In Cardiff

Julian Bell

The huge canvases Gillian Ayres painted during the 1980s rush at you like Atlantic breakers. Bursts of orange, viridian, scarlet, yellow and cyan tumble forward and engulf you; convulsions of oil paint are thrown up at such a pace they seem weightless. Handfuls are grabbed from paint pots and thrust every which way, urging the viewer to fall in with the flux.

‘Æolus’ (1987)
‘Æolus’ (1987)

The exhibition of Ayres’s work at the National Museum of Wales in Cardiff (until 3 September) foregrounds these extravaganzas, which date from Ayres’s six-year sojourn in the Llyn peninsula. Their unruliness exceeds definition. The nine and a half foot high Antony and Cleopatra seems luxurious – its square of yellow ochre is fringed with the zigzag borders of an Oriental carpet – but it abandons courtesy in favour of an escalating battle of colour, fought to a climax in its top left corner. With its internal arena Dance of the Ludi Magni might be a painting about painting, echoing Howard Hodgkin’s work. But where self-reflexiveness led Hodgkin into pathos, it exhilarates Ayres. Not haunted, as he was, by the ghosts of human figures, she reaches for her globs of paint as if to shout for shouting’s sake. The upwards tumbling torrent of A Belt of Straw and Ivy Buds swaggers with energy, until, at the top of the canvas, two closed-off compartments rebuff it: river reverting to rug.

In her years on the Llyn Ayres juggled the roles abstract painting might enact – a grand ornament, a meditation on artistic means, a melodrama of mobility – keeping all in the air. This legerdemain is especially on show in Æolus, a seven by seven foot canvas from 1987 with a zingingly fresh surface. In some of her canvases drawing is more or less avoided, as though out of suspicion: for Ayres’s colours to remain vivid and distinct, they must have boundaries, but she prefers a brusque four-finger swipe or a coarse brush’s perfunctory looping to any distinctive thought about shapes. In her more recent work, which isn’t on show at Cardiff, there is a recognition that shape might be a painter’s friend; that structure might flatter pigments rather than shackle them, and that if these units happen to suggest landscapes or plants, no real harm is done to the cause of abstraction. But in Æolus the impulse to cut space – which is what lines do – changes gear and accelerates, from carving out bands and formal entities to slashing at the whole chromatic tapestry. The painting defaces itself.

Abstraction has been Ayres’s cause ever since she quit Camberwell School of Art in 1950. Beyond Cardiff’s two rooms showing her 1980s work, further galleries follow her steps backwards. The exercise gets to feel archaeological. Artists in 1950s London were challenged both by Continental tachisme, with its blots and smears, and by Hans Namuth’s photographs of Jackson Pollock at work on his drip paintings. Ayres responded by laying great boards on the floor and splattering them with hardware shop enamel paints in black, sienna, flame red and prussian blue. The high spirits of this experimentation still bubble up through the yellowed primer and ruckled Ripolin of the early paintings but give little sense of the tensions that impelled it or where it meant to head, beyond the general hankering for the sublime that permeates the exhibition. Some of Ayres’s works of the early 1960s, however, started interpreting abstraction as a groping after origins, adapting the staining techniques then popular in the US. Protozoa – floating, globular possibilities – emerge as cupfuls of pigment, variously thinned, dropped onto the horizontal canvas to spread out and sometimes combine: a staging of innocence done with an artful hand. Ayres has always had a lovely way with her media.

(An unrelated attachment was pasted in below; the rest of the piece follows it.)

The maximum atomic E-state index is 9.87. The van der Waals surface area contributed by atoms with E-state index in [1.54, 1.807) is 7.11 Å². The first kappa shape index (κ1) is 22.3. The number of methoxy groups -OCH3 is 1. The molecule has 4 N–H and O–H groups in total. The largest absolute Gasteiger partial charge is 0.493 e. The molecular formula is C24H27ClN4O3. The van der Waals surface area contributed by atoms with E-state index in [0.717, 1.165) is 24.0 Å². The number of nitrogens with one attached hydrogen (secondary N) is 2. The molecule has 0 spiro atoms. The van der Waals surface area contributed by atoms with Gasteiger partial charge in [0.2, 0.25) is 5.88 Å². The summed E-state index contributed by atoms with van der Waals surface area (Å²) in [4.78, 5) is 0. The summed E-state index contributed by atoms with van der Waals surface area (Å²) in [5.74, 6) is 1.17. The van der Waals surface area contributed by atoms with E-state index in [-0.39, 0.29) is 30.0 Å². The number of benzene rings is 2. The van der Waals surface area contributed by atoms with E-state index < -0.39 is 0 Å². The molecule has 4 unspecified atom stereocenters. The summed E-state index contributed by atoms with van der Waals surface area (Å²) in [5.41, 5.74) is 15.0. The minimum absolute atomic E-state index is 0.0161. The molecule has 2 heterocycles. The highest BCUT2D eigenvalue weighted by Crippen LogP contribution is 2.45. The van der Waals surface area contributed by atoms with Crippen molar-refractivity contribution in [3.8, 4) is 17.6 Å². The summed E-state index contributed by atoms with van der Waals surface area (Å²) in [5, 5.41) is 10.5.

The outstanding example of Ayres’s earlier work in these galleries is a vast untitled canvas, 24 feet long, on which thousands of dabs cluster irregularly. Monet’s pond paintings appealed to many painters in the 1960s: the spawn filling this analogue to them, being mostly purple, take us to some exotic, blissed out order of experience. This picture seems to have been kept rolled away in storage, along with others, ever since it was exhibited in 1971. Mel Gooding, in his monograph on Ayres, records the gallerist John Kasmin asking her: ‘What am I meant to do with them?’ ‘You’re a dealer: I’m a painter. I must get on with what I want to do.’

The tone of that is typical. One-foot-out-the-door-ness flavours the whole Ayres operation and has, despite Kasmin’s exasperation, contributed to its appeal and its viability. In the Cardiff selection, this dislocation is heightened by a few curios that seem to follow quite other modes of abstraction. You feel that, loosely at least, Ayres has tracked every trend in postwar abstraction, from the hard-edge style of Robyn Denny to Larry Poons’s encrusted canvases; you can even imagine Æolus as her response to 1980s graffiti art.

But the looseness is the point. Ayres told Gooding that the spectacular internal arguments into which she threw herself while living in the old rectory near Pwllheli took their point of departure from Hans Hofmann, father figure to the New York School. But they feel intentionally removed from any metropolis, including London, where her paintings were being sold. (Still less, for that matter, do they interact with the Wales of R.S. Thomas, stationed at another rectory a few miles down the road.) Sea, Sea the Shepherd’s Queen is one of Ayres’s whimsical titles: a misspelling of a Jacobean madrigal applied to a tumultuous wrestle of colour in which marine blues win out. The choice of words seems to indicate the attitude. ‘Arenas for freedom’ may have been the phrase ideologues liked to reach for in the heyday of British abstraction. But what they really meant was pastorals: glorious, gratuitous elsewheres.